Wednesday, May 25, 2011

Beginning of summer

This spring was more demanding than in the past at work;  we have many fewer staff members overall at the botanical garden (where I work) than we did in past years.  We offered more educational programs than ever, rewarding but time-consuming, and had a number of large field trip programs (thank goodness for our devoted volunteers).

I ended the spring semester doing the 12 page newsletter (on summer hours).  I used to contribute quite a bit of copy, but didn't do the layout or garden news, or a cover piece.  Now (without a PR staff member), I'm writing just about everything except for our director's note, the geology museum page, and the donor page, with a few contributions here and there (AND doing the layout, too). Yikes. Needless to say that there wasn't any time to reflect on our garden....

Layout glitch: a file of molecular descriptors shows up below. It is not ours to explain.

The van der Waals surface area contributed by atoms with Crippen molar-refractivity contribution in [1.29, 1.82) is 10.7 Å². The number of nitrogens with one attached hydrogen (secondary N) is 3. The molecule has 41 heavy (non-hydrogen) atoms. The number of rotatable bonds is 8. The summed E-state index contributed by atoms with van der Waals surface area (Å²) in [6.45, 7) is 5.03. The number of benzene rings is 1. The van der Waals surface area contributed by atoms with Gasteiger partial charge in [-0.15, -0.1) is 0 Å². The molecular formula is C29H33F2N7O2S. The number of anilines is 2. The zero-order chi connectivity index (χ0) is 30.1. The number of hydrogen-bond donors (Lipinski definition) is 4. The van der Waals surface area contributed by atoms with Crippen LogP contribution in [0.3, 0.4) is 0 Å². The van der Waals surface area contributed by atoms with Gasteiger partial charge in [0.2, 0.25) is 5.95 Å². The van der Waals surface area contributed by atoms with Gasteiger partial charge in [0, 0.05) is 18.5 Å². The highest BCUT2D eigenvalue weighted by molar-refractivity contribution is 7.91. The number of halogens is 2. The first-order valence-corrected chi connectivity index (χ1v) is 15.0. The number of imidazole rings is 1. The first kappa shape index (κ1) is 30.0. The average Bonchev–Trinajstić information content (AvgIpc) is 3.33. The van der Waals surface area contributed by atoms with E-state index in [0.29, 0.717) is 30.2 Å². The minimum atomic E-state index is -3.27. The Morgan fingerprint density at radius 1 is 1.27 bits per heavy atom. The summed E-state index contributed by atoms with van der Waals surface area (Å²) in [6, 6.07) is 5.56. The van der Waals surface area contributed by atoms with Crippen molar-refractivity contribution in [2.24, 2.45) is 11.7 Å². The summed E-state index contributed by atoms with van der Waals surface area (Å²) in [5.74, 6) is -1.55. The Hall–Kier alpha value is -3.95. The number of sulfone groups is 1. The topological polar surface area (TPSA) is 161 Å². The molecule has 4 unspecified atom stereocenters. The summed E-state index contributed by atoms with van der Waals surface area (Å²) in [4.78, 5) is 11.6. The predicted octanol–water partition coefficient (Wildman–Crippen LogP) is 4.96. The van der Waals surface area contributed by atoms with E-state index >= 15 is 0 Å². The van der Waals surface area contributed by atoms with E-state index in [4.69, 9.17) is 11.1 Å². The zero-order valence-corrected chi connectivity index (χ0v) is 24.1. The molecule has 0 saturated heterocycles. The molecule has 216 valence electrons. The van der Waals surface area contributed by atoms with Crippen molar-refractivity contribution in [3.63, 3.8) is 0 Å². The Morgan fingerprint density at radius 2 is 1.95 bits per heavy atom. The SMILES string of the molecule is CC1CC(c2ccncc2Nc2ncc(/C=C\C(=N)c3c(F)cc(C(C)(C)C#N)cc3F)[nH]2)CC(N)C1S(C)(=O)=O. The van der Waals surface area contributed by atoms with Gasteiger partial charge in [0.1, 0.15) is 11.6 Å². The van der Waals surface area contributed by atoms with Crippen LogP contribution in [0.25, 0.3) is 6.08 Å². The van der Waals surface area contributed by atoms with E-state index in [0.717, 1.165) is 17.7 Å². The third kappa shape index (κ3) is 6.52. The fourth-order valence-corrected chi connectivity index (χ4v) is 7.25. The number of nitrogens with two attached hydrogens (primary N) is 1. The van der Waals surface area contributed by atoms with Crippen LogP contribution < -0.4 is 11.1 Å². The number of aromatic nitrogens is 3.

Oh, well, apologies about fussing;  I have SO MUCH to be thankful for.

Plants on wheels
Escaping to the mountains meant bringing plants with me, of course.  I filled the back of the car with young plants of all sorts, leaving behind the stalwarts to manage without frequent summer care.

I'll be back 'down the hill' to the Piedmont to harvest garlic, onions, and potatoes, in a couple of weeks (and tomatoes and peppers, too, as the summer progresses).
Front herb bed
But I was glad to see how robust the herb bed looks in the mountains.

The young peppers and tomatoes, planted two weeks ago are looking good, too.

Time to plant more squash and beans, too!

2 comments:

  1. It seems to me that folk are either out of work or overworked - with not much in between. Great to have the solace of the garden! Rob

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  2. Rob,
    I think you're right on target.

    There are so many folks that don't have work, or enough of it, it's hard to complain about being totally overworked!

    But, the garden is always a respite, as you say. Thank goodness!

    Lisa

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